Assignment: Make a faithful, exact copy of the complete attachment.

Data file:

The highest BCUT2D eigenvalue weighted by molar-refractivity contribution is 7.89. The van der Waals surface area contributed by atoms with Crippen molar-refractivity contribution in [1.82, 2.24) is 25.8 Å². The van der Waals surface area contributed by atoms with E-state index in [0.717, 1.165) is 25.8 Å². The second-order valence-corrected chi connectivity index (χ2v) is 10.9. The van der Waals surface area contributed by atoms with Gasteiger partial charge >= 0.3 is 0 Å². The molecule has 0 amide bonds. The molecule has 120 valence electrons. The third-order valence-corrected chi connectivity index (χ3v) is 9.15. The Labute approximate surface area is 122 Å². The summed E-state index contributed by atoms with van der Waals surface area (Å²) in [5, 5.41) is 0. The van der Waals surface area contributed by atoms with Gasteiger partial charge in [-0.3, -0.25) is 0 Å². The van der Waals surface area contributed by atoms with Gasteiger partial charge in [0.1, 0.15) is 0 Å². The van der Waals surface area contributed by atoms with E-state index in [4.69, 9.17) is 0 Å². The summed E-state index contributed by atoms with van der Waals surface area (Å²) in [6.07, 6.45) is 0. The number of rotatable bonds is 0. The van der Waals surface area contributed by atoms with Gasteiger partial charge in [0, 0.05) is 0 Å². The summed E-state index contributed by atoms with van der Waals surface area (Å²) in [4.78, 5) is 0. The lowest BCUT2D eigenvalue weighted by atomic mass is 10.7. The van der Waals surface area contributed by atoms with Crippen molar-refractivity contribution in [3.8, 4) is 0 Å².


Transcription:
The highest BCUT2D eigenvalue weighted by molar-refractivity contribution is 7.89. The van der Waals surface area contributed by atoms with Crippen molar-refractivity contribution in [1.82, 2.24) is 25.8 Å². The van der Waals surface area contributed by atoms with E-state index in [0.717, 1.165) is 25.8 Å². The second-order valence-corrected chi connectivity index (χ2v) is 10.9. The van der Waals surface area contributed by atoms with Gasteiger partial charge >= 0.3 is 0 Å². The molecule has 0 amide bonds. The molecule has 120 valence electrons. The third-order valence-corrected chi connectivity index (χ3v) is 9.15. The Labute approximate surface area is 122 Å². The summed E-state index contributed by atoms with van der Waals surface area (Å²) in [5, 5.41) is 0. The van der Waals surface area contributed by atoms with Gasteiger partial charge in [-0.3, -0.25) is 0 Å². The van der Waals surface area contributed by atoms with Gasteiger partial charge in [0.1, 0.15) is 0 Å². The van der Waals surface area contributed by atoms with E-state index in [4.69, 9.17) is 0 Å². The summed E-state index contributed by atoms with van der Waals surface area (Å²) in [6.07, 6.45) is 0. The number of rotatable bonds is 0. The van der Waals surface area contributed by atoms with Gasteiger partial charge in [0, 0.05) is 0 Å². The summed E-state index contributed by atoms with van der Waals surface area (Å²) in [4.78, 5) is 0. The lowest BCUT2D eigenvalue weighted by atomic mass is 10.7. The van der Waals surface area contributed by atoms with Crippen molar-refractivity contribution in [3.8, 4) is 0 Å².